U utilizes students for advertisements

Hundreds of students are used each year in promotions.
March 14, 2013

During Welcome Week, Sean Hirthe modeled for a University of Minnesota advertisement in exchange for a gift card to the University of Minnesota Bookstores.

The music and English sophomore and other scholarship recipients appeared in the University Foundation’s 2011 Report on Giving.

Hundreds of students appear in University promotional material each year, said Ann Aronson, vice president of marketing for the University, with more than 100 students used just in the seven-year Driven to Discover campaign.

The University Foundation uses “a couple dozen” students per year in its three publications, said Foundation spokeswoman Martha Douglas. University Bookstores utilizes 15 to 20 of its own employees as models, said marketing manager Kari Erpenbach.

Douglas said the publication’s photos and stories always feature real people or programs that have benefited from gifts.

“Donors who read our publications say it’s really meaningful to hear from students in their own words what a scholarship means,” she said.

Similarly, students at the University of Wisconsin are thankful for their gift and want to help out in some way, said Foundation Chief Development Officer Alisa Robertson.

“We feature students in regular life to get people thinking about their time on campus,” she said.

Douglas said students who are featured in the Foundation’s publications aren’t compensated “per se,” but the “Foundation likes to say thank you in some way, depending on the time required.”

Erpenbach said bookstore employees aren’t compensated for modeling.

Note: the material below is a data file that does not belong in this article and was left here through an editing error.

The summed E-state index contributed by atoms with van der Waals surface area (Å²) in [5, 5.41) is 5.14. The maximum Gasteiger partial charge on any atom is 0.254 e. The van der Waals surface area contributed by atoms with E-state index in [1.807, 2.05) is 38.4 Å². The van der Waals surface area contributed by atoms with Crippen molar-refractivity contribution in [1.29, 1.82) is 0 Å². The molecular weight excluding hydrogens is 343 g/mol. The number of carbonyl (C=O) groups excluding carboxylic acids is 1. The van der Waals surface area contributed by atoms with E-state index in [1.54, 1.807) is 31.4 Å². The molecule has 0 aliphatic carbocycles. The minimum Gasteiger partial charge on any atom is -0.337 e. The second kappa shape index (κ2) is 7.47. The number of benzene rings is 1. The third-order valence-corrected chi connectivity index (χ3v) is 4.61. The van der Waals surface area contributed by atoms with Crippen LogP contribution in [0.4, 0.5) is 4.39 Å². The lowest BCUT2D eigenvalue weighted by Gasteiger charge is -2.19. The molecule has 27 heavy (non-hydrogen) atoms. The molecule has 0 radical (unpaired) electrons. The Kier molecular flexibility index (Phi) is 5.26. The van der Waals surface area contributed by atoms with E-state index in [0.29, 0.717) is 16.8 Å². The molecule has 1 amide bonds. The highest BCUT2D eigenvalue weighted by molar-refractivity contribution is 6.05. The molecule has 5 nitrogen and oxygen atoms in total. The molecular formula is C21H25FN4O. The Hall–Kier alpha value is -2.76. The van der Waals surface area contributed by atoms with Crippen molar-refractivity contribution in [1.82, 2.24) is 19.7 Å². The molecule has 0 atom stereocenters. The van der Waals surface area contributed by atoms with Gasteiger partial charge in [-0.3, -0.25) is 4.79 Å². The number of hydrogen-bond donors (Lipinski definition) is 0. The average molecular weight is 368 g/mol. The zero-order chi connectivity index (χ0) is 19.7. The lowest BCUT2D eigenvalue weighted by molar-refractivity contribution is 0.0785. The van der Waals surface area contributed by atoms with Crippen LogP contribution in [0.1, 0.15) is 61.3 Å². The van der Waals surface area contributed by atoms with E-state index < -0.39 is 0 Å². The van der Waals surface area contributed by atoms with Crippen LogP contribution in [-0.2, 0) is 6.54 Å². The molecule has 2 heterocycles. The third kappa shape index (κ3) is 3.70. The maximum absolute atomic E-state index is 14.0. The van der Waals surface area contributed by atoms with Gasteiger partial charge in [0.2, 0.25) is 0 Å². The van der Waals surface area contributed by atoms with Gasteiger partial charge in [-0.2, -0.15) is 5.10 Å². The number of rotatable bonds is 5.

Representing the U

It’s important that advertising targeted to students is representative of the campus community, Erpenbach said.

“We have plenty of great-looking students right here on campus to pick from,” she said.

University Mithun Chair in Advertising John Eighmey agrees.

“When discussing how to produce advertising, the question of accuracy with representation is always important,” he said.

Entrepreneurial management and marketing sophomore Abigail Kincheloe, who also modeled for the University Foundation, said the photos were taken in order to show the donors where their money was going.

Participants were asked to look excited and engaged, Kincheloe said.

“The photographer wanted us to look like friends, so hopefully it looked all right,” she said.

Hirthe and Kincheloe both said they had a positive experience modeling and that the University’s use of real students benefits both parties.

“It was interesting enough to get a behind-the-scenes look into a photo shoot, so the gift card was just extra for me,” Hirthe said.

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